Minister in secret alert on job losses

Colleagues warned in leaked letter
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The Independent Online
Ian Lang, President of the Board of Trade, has sent a confidential note to ministerial colleagues warning that manufacturing industry is threatened with a sharp fall in jobs during the run-up to the next election.

Mr Lang has forwarded to the Treasury a pessimistic assessment by his officials of the prospects for the manufacturing sector after exposing a startling discrepancy between official figures for manufacturing output and those for jobs.

The assessment is attached to a note from Mr Lang - both documents leaked to the Independent - expressing concern to William Waldegrave, the Chief Secretary to the Treasury, over what he calls the "puzzle" of why manufacturing employment last recorded its sharpest annual increase in 20 years at a time when output was static or falling.

The official draft of the March issue of the Department of Trade and Industry's Monthly Economic Assessment - an internal Whitehall bulletin produced by the department's economists for circulation to the Treasury, Bank of England and other government departments - warns that the "balance of risks" suggests that employment in manufacturing will start to fall. While it rose dramatically last year, the trend of manufacturing employment has been downward for three decades.

The bulletin says the "continued sluggishness of our European markets and the substantial stock over-hang [the building up of stocks as demand fails to match production] present considerable threats to future output." It adds that recent surveys by both the Confederation of British Industry and the British Chambers of Commerce "indicate that firms are expecting to shed labour over the coming months".

Ian McCartney, Labour's employment spokesman, seized on the leak as evidence of widespread job insecurity and that there was a "feel-bad factor" in much of industry. He said: "This correspondence belies what ministers are saying in public. In public they are talking up the economy but in private they are much more worried. This exposes their fear of being found out."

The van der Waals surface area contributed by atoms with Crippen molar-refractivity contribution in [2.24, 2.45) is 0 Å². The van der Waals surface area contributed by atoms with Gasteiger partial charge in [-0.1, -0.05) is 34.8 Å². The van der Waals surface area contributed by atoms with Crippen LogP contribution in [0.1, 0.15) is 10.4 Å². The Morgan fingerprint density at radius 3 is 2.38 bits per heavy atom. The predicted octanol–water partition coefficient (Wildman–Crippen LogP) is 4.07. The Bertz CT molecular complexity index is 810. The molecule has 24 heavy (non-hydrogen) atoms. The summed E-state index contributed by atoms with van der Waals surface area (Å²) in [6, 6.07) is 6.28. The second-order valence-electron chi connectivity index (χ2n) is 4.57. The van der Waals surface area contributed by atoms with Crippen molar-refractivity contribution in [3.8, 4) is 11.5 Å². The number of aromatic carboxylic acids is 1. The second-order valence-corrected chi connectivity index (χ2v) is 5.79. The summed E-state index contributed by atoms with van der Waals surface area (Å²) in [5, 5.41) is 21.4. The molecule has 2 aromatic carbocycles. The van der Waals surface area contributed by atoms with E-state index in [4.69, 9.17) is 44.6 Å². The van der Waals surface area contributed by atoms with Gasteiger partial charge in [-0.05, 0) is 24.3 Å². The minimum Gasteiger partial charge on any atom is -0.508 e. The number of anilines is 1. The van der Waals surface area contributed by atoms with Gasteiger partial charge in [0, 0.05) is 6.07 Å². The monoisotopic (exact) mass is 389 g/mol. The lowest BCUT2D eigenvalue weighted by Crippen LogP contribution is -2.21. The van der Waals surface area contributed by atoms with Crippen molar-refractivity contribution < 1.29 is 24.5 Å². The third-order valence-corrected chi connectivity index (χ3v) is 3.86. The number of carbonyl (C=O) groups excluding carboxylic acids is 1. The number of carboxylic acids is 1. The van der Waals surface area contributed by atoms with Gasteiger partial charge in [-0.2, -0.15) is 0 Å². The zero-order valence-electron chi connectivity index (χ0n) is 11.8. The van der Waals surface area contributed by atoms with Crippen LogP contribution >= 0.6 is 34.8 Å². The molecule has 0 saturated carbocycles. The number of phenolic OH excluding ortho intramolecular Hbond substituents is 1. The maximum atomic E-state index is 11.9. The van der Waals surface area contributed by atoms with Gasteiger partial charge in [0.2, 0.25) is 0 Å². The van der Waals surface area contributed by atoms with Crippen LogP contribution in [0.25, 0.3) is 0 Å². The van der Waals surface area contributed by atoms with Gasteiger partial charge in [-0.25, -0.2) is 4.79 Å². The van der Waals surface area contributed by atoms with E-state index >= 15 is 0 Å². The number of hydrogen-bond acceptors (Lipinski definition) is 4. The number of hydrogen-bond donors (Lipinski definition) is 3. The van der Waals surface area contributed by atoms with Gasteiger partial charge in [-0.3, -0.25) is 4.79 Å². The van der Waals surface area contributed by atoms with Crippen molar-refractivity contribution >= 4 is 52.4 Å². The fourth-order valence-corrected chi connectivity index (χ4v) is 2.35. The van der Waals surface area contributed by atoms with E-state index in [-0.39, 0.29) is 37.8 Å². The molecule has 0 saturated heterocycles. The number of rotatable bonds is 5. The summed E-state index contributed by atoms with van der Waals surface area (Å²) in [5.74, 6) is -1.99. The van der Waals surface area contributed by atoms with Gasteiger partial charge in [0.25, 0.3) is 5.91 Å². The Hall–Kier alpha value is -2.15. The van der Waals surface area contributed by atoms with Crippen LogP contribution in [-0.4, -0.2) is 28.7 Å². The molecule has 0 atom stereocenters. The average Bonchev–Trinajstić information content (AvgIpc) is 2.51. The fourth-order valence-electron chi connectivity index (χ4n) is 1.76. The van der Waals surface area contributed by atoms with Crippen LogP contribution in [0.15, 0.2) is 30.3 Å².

Most of the DTI's official Assessment is taken up with a detailed exploration of possible reasons for the apparent conflict within the statistics and concludes, in the words of Mr Lang's summary, "that either manufacturers are extremely optimistic about future prospects or that we should expect to see employment falling over the next few months".

But the officials' Assessment makes clear they see the prospect of falling employment is much more likely given that any suggestion of optimism by manufacturers "about the prospects for rapid future demand growth" is not borne out by evidence from the CBI's survey of business prospects.

The officials also give a markedly sober view of manufacturing prospects, pointing out that the net result of rising employment and falling output is "falling productivity" with the result that unit wage costs were 4.5 per cent higher in the last quarter of last year than a year earlier.

It points out that manufacturing investment rose by 8.5 per cent in 1995 compared with the Treasury forecast of 10 per cent and that it actually fell by 9 per cent in the last quarter of 1995. It adds: "Manufacturing investment is of course notoriously volatile. Nonetheless the severity of the fall casts further doubt about the underlying health of the manufacturing sector."

The DTI analysis examines other possible explanations for the apparent growth in employment and slowing of output.One is that there may be classification discrepancies, with some sectors being classified as manufacturing for some purposes and service industries for others.

The department said it refused to comment on "leaked letters" but one Whitehall official said it was normal for economists repeatedly to look at underlying trends thrown up by statistics. .

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